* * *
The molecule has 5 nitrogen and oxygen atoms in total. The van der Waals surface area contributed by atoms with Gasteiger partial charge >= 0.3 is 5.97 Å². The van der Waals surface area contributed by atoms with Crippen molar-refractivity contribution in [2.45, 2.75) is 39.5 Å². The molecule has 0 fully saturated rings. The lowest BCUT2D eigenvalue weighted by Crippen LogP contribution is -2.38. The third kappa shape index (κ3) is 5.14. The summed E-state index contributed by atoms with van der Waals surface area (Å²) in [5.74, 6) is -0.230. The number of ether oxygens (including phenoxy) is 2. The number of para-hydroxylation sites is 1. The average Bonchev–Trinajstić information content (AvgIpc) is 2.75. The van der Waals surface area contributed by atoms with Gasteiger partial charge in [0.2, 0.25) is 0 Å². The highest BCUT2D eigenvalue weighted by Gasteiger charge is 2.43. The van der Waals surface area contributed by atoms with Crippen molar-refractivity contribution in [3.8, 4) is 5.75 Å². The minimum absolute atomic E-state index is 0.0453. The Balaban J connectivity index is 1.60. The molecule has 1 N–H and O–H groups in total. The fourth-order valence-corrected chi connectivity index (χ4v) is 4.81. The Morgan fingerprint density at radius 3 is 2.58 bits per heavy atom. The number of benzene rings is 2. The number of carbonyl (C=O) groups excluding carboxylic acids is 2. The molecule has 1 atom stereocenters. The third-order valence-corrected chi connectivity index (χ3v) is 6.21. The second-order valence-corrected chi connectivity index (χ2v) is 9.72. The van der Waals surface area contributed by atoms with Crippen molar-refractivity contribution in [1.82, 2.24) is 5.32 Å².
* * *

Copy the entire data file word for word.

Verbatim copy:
The molecule has 5 nitrogen and oxygen atoms in total. The van der Waals surface area contributed by atoms with Gasteiger partial charge >= 0.3 is 5.97 Å². The van der Waals surface area contributed by atoms with Crippen molar-refractivity contribution in [2.45, 2.75) is 39.5 Å². The molecule has 0 fully saturated rings. The lowest BCUT2D eigenvalue weighted by Crippen LogP contribution is -2.38. The third kappa shape index (κ3) is 5.14. The summed E-state index contributed by atoms with van der Waals surface area (Å²) in [5.74, 6) is -0.230. The number of ether oxygens (including phenoxy) is 2. The number of para-hydroxylation sites is 1. The average Bonchev–Trinajstić information content (AvgIpc) is 2.75. The van der Waals surface area contributed by atoms with Gasteiger partial charge in [0.2, 0.25) is 0 Å². The highest BCUT2D eigenvalue weighted by Gasteiger charge is 2.43. The van der Waals surface area contributed by atoms with Crippen molar-refractivity contribution in [3.8, 4) is 5.75 Å². The minimum absolute atomic E-state index is 0.0453. The Balaban J connectivity index is 1.60. The molecule has 1 N–H and O–H groups in total. The fourth-order valence-corrected chi connectivity index (χ4v) is 4.81. The Morgan fingerprint density at radius 3 is 2.58 bits per heavy atom. The number of benzene rings is 2. The number of carbonyl (C=O) groups excluding carboxylic acids is 2. The molecule has 1 atom stereocenters. The third-order valence-corrected chi connectivity index (χ3v) is 6.21. The second-order valence-corrected chi connectivity index (χ2v) is 9.72. The van der Waals surface area contributed by atoms with Crippen molar-refractivity contribution in [1.82, 2.24) is 5.32 Å².